May 7, 2017
Health Cover-up Largest of Our Time - P1
The typical American diet is the number one cause of deadly and chronic illnesses in this country. In addition, the companies that produce some of the food products Americans eat aren’t likely to try to help reduce these serious problems.
Don’t look for assistance from government agencies and some of our best-known health-related organizations. They have conflicts of interest because they receive funding from the meat, dairy, and pharmaceutical industries. That’s the main premise of a new documentary that premiered online last week.
“What The Health,” which is streaming now on Vimeo, seems to have garnered early attention. The hour-and-a-half long documentary was the top trending video on Vimeo On Demand in the first few days after its release on Mar. 22.
Filmmaker Kip Andersen was not available this week for an interview, but in press materials, he said the documentary “reveals possibly the largest health cover-up of our time.”
Officials at some of the organizations criticized in Andersen’s film are not impressed. They accuse Andersen of cherry-picking studies and ignoring the importance of industry-funded research. Just a reminder – industry-funded research can seldom be trusted.
“There’s no doubt that poor diet and lack of exercise can lead to various health problems, including heart disease and type 2 diabetes,” Greg Miller, PhD, FACN, chief science officer for the National Dairy Council, told Healthline in an email. “People want to do their best when choosing a healthy diet, but so much information — and misinformation — makes it hard to know who and what to believe. That’s why it’s unfortunate when films such as ‘What the Health’ misrepresent sound nutrition science.”
Andersen begins his film by discussing how his family medical history got him interested in the topic.
“Like a lot of Americans, I have a family history of diabetes, heart disease, and cancer, so it was important to me to learn more,” Andersen, who co-directed “What the Health” with Keegan Kuhn, said in a press statement. Andersen proceeds to detail the health hazards of some of the favorite foods in the United States, citing numerous studies along the way.
He says meat, in particular processed meats, is a major cause of cancer and cardiovascular disease. This includes all meat products from beef to chicken to turkey to even fish. Chicken, he points out, is the top producer of cholesterol in Americans’ diets.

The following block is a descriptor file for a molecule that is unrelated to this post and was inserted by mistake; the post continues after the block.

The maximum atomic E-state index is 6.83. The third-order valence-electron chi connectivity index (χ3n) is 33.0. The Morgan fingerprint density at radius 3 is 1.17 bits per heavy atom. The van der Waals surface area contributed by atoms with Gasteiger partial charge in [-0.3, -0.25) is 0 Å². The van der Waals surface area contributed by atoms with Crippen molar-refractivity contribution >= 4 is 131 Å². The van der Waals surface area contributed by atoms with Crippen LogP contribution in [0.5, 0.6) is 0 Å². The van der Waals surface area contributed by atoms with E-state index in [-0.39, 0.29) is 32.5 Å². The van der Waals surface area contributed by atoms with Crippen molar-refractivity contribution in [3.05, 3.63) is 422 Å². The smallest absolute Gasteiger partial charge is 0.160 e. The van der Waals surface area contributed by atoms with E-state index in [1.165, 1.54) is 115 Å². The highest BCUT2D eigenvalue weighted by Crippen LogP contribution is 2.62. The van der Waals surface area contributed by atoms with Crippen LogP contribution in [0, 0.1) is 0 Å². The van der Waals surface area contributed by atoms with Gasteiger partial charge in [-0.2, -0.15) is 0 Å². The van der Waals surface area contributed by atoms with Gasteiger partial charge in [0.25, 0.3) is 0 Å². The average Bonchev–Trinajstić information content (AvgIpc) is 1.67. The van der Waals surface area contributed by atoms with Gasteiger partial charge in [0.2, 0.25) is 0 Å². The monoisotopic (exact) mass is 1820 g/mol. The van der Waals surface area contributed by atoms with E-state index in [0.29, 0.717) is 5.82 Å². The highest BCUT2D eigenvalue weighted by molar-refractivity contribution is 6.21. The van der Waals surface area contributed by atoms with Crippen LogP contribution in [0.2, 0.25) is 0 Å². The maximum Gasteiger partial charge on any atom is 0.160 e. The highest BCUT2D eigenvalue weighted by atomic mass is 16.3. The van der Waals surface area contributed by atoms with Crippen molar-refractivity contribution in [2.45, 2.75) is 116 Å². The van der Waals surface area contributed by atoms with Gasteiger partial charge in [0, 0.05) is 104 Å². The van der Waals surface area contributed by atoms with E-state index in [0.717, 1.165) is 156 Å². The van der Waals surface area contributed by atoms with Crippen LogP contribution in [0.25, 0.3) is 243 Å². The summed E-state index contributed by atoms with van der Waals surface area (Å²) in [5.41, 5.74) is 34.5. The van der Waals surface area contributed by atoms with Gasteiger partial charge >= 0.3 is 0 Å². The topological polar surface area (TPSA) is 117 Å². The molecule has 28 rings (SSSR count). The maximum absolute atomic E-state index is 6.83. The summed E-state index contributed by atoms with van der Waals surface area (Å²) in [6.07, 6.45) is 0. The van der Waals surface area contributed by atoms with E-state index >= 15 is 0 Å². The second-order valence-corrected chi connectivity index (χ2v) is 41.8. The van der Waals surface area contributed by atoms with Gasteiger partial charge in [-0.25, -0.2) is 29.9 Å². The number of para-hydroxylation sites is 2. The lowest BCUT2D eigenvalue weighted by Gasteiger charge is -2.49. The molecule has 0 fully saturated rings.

Andersen, who also made the film “Cowspiracy,” then goes after the dairy industry. He says the health risks of products such as milk, cheese, and eggs have been underplayed. He states that eggs are pure fat and cholesterol.
Andersen then checks the websites of some of the country’s major organizations. He says the American Cancer Society has no warning about meat on its site and even has suggested recipes that include processed meat.
Andersen also finds recipes for meat dishes on the American Diabetes Association website. There are also “heart healthy” recipes for beef dishes on the American Heart Association website.
Andersen also notes the Susan G. Komen foundation has no warning about dairy products on its site even though he quotes research linking dairy products to breast cancer.
Andersen calls each of the organizations for an explanation but does not get answers.
He finally lines up an interview with an official at the American Diabetes Association. That interview ends with the official walking out of the room.
After feeling stonewalled, Andersen goes online and looks up the funding sources for these various organizations.
He finds each of them has a long list of corporate sponsors.
The American Diabetes Association receives support from Dannon yogurt, among others.
The American Cancer Society receives support from Tyson Foods, among others.
The Susan G. Komen foundation receives support from Kentucky Fried Chicken and Yoplait, among others.
And, the American Heart Association receives support from the Texas Beef Council, among others.
He adds that the organizations also receive funding from the pharmaceutical industry.
Andersen points out the federal commission that formulates U.S. dietary guidelines every five years is filled with members who have received corporate support.
During the course of the film, Andersen interviews a dozen people in health-related fields including physicians and dietitians.
He also profiles three people with chronic illnesses near the end of the documentary that are faring better after two weeks of cutting out medications and eating a more plant-based diet.